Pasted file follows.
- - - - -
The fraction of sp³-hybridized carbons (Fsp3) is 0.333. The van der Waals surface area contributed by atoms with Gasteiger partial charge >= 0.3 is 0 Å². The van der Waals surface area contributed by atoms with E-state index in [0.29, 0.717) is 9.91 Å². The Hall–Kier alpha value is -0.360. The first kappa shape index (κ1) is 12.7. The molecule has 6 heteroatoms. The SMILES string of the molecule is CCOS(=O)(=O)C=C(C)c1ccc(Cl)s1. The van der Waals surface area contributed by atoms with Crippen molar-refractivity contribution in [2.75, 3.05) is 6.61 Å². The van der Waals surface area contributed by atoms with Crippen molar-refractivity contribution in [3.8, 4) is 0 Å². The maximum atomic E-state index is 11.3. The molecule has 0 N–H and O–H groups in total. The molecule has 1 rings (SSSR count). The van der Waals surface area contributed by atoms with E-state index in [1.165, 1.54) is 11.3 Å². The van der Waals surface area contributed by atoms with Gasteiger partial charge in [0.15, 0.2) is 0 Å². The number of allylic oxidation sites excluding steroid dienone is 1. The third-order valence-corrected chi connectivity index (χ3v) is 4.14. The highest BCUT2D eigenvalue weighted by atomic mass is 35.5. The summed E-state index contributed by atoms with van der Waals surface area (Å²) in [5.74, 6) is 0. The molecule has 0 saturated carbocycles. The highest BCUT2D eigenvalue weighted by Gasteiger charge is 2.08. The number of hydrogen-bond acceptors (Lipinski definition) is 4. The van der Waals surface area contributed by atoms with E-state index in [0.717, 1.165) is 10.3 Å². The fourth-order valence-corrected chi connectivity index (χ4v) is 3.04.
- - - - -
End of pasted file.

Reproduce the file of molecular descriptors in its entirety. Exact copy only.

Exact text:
The fraction of sp³-hybridized carbons (Fsp3) is 0.333. The van der Waals surface area contributed by atoms with Gasteiger partial charge >= 0.3 is 0 Å². The van der Waals surface area contributed by atoms with E-state index in [0.29, 0.717) is 9.91 Å². The Hall–Kier alpha value is -0.360. The first kappa shape index (κ1) is 12.7. The molecule has 6 heteroatoms. The SMILES string of the molecule is CCOS(=O)(=O)C=C(C)c1ccc(Cl)s1. The van der Waals surface area contributed by atoms with Crippen molar-refractivity contribution in [2.75, 3.05) is 6.61 Å². The van der Waals surface area contributed by atoms with Crippen molar-refractivity contribution in [3.8, 4) is 0 Å². The maximum atomic E-state index is 11.3. The molecule has 0 N–H and O–H groups in total. The molecule has 1 rings (SSSR count). The van der Waals surface area contributed by atoms with E-state index in [1.165, 1.54) is 11.3 Å². The van der Waals surface area contributed by atoms with Gasteiger partial charge in [0.15, 0.2) is 0 Å². The number of allylic oxidation sites excluding steroid dienone is 1. The third-order valence-corrected chi connectivity index (χ3v) is 4.14. The highest BCUT2D eigenvalue weighted by atomic mass is 35.5. The summed E-state index contributed by atoms with van der Waals surface area (Å²) in [5.74, 6) is 0. The molecule has 0 saturated carbocycles. The highest BCUT2D eigenvalue weighted by Gasteiger charge is 2.08. The number of hydrogen-bond acceptors (Lipinski definition) is 4. The van der Waals surface area contributed by atoms with E-state index in [0.717, 1.165) is 10.3 Å². The fourth-order valence-corrected chi connectivity index (χ4v) is 3.04.